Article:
Physics Stack Exchange is a question and answer site for active researchers, academics and students of physics. Join them; it only takes a minute:

Sign up
Here's how it works:
  1. Anybody can ask a question
  2. Anybody can answer
  3. The best answers are voted up and rise to the top

Consider the following problem:

The nuclei of Am-241 decay by the emission of $\alpha$-particles with a kinetic speed of $8.8 \cdot 10^{-19} J$. In a certain source of Am-241 there are $ 4.0 \cdot 10^3$ decaying nuclei per second. Caculate the mass this source loses per year.

So what the correction sheet tells me is that you basically just have to find the mass of an $\alpha$-particle in $kg$ and then just multiply that number until you get the amount of decaying $\alpha$-particles in a year.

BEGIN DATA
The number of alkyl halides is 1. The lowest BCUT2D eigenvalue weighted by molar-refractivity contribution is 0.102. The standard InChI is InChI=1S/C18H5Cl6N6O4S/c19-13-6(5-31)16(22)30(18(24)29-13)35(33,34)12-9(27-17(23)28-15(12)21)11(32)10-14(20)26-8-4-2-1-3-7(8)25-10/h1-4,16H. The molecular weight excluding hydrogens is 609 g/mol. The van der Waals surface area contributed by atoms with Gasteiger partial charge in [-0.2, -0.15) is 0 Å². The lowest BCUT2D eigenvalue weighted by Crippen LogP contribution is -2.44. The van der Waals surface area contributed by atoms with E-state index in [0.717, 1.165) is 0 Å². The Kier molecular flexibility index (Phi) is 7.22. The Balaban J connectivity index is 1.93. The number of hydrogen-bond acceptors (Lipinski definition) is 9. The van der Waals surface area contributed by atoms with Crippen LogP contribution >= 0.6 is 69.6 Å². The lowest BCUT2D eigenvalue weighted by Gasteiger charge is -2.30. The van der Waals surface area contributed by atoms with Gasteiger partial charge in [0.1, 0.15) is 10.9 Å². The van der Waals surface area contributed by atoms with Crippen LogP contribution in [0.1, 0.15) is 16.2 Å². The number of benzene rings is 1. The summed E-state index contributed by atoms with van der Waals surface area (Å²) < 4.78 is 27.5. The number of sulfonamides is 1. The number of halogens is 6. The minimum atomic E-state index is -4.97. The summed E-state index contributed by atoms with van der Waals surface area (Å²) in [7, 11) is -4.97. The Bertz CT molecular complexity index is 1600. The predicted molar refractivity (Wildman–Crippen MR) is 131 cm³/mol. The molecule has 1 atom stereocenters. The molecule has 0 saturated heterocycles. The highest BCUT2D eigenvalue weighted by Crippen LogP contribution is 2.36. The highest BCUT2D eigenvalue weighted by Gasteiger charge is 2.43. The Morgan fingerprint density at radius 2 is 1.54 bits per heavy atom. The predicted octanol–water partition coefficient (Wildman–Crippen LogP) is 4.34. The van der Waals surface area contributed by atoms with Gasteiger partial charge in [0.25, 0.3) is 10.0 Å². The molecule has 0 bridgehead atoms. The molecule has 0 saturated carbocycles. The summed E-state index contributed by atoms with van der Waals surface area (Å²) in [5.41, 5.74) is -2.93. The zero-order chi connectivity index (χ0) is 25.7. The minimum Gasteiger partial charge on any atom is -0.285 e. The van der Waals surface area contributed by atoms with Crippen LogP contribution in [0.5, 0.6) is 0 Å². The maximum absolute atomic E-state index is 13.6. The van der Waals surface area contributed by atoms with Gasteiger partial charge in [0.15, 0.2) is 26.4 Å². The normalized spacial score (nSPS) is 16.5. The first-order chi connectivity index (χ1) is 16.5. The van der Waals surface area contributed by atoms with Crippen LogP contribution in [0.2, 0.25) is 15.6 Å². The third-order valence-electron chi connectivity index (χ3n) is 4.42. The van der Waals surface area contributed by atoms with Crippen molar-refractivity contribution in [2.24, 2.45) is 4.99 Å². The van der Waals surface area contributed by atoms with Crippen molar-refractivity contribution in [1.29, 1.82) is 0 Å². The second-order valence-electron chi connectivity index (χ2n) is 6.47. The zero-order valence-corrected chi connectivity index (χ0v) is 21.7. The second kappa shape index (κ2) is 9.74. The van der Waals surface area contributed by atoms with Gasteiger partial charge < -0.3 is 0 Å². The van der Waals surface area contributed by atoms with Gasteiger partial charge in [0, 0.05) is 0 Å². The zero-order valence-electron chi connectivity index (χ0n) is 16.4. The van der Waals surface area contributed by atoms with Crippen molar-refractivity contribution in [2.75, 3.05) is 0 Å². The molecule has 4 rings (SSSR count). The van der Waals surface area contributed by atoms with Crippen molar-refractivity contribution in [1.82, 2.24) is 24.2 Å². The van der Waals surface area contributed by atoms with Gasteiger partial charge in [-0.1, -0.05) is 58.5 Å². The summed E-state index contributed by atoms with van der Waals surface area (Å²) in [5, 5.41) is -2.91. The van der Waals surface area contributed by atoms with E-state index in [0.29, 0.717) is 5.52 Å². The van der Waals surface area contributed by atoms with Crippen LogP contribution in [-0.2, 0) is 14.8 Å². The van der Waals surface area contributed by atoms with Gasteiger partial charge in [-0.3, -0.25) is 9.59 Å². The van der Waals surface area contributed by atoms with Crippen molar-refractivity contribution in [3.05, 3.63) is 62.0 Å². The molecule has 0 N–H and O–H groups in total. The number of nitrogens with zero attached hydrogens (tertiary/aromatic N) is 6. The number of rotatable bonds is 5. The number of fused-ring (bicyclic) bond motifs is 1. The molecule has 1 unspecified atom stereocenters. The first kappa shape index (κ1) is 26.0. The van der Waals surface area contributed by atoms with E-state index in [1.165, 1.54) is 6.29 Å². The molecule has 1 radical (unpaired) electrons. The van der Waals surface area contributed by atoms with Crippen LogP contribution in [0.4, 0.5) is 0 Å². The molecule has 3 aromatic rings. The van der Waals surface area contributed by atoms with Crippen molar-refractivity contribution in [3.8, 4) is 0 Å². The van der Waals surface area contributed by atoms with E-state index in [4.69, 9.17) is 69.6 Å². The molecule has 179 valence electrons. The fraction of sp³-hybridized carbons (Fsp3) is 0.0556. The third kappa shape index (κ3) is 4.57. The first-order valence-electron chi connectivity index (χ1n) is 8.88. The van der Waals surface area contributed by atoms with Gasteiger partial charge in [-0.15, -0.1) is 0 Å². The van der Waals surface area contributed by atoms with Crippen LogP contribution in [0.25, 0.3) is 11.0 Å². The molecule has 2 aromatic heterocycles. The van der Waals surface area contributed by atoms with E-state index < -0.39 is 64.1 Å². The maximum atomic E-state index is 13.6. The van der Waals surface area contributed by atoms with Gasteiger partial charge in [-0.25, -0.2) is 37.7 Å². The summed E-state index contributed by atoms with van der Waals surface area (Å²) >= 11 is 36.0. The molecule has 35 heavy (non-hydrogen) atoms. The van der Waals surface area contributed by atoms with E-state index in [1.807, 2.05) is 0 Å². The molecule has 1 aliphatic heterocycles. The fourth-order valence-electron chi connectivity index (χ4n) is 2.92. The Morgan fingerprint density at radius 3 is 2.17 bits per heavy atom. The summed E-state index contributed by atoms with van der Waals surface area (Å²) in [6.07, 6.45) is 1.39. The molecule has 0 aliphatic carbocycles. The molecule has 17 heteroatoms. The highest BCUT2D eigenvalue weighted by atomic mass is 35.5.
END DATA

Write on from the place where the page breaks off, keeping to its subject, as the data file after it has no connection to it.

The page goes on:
However, I think this is wrong, since the $8.8 \cdot 10^{-19} J$ isn't accounted for. I'd say you have to take the mass of the $\alpha$-particle, then add to that the $8.8 \cdot 10^{-19} J$ after you've converted it to $kg$ by using $E = mc^2$ and THEN multiplying that number in order to get the amount of decaying $\alpha$-particles in a year.

Which is correct, or perhaps better: which is less wrong?

share|cite|improve this question

Work it out both ways and compare the difference in mass, you should get it being zero to all intents an purposes

share|cite|improve this answer

Your Answer


By posting your answer, you agree to the privacy policy and terms of service.

Not the answer you're looking for? Browse other questions tagged or ask your own question.